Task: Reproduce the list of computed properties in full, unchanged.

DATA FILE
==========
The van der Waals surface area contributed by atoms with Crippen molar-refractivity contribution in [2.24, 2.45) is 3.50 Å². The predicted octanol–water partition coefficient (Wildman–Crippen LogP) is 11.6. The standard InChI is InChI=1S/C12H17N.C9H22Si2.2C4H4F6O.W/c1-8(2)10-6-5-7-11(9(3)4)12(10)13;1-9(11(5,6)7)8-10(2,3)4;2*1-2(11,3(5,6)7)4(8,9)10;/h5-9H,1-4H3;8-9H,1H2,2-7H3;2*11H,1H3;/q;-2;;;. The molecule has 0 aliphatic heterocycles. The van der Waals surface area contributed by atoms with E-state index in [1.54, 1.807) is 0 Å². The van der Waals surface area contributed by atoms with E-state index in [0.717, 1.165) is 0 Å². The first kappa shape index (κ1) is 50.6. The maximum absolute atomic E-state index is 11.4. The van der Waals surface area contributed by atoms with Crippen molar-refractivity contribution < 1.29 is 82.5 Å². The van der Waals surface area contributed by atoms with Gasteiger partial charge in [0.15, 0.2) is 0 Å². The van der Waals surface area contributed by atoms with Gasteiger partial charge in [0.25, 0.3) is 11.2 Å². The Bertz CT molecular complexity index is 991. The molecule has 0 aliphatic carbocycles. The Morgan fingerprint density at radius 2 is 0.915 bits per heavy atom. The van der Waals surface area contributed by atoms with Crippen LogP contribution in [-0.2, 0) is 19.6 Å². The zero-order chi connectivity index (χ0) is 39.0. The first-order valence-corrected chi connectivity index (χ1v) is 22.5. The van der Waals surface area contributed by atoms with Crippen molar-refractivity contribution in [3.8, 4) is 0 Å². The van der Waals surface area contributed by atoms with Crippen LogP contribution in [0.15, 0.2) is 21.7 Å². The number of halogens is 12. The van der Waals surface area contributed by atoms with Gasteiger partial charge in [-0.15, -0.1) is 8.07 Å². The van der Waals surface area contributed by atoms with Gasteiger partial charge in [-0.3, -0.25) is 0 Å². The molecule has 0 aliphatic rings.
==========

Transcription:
The van der Waals surface area contributed by atoms with Crippen molar-refractivity contribution in [2.24, 2.45) is 3.50 Å². The predicted octanol–water partition coefficient (Wildman–Crippen LogP) is 11.6. The standard InChI is InChI=1S/C12H17N.C9H22Si2.2C4H4F6O.W/c1-8(2)10-6-5-7-11(9(3)4)12(10)13;1-9(11(5,6)7)8-10(2,3)4;2*1-2(11,3(5,6)7)4(8,9)10;/h5-9H,1-4H3;8-9H,1H2,2-7H3;2*11H,1H3;/q;-2;;;. The molecule has 0 aliphatic heterocycles. The van der Waals surface area contributed by atoms with E-state index in [1.54, 1.807) is 0 Å². The van der Waals surface area contributed by atoms with E-state index in [0.717, 1.165) is 0 Å². The first kappa shape index (κ1) is 50.6. The maximum absolute atomic E-state index is 11.4. The van der Waals surface area contributed by atoms with Crippen molar-refractivity contribution < 1.29 is 82.5 Å². The van der Waals surface area contributed by atoms with Gasteiger partial charge in [0.15, 0.2) is 0 Å². The van der Waals surface area contributed by atoms with Gasteiger partial charge in [0.25, 0.3) is 11.2 Å². The Bertz CT molecular complexity index is 991. The molecule has 0 aliphatic carbocycles. The Morgan fingerprint density at radius 2 is 0.915 bits per heavy atom. The van der Waals surface area contributed by atoms with Crippen LogP contribution in [-0.2, 0) is 19.6 Å². The zero-order chi connectivity index (χ0) is 39.0. The first-order valence-corrected chi connectivity index (χ1v) is 22.5. The van der Waals surface area contributed by atoms with Crippen molar-refractivity contribution in [3.8, 4) is 0 Å². The van der Waals surface area contributed by atoms with Crippen LogP contribution in [0.15, 0.2) is 21.7 Å². The number of halogens is 12. The van der Waals surface area contributed by atoms with Gasteiger partial charge in [-0.15, -0.1) is 8.07 Å². The van der Waals surface area contributed by atoms with Gasteiger partial charge in [-0.3, -0.25) is 0 Å². The molecule has 0 aliphatic rings.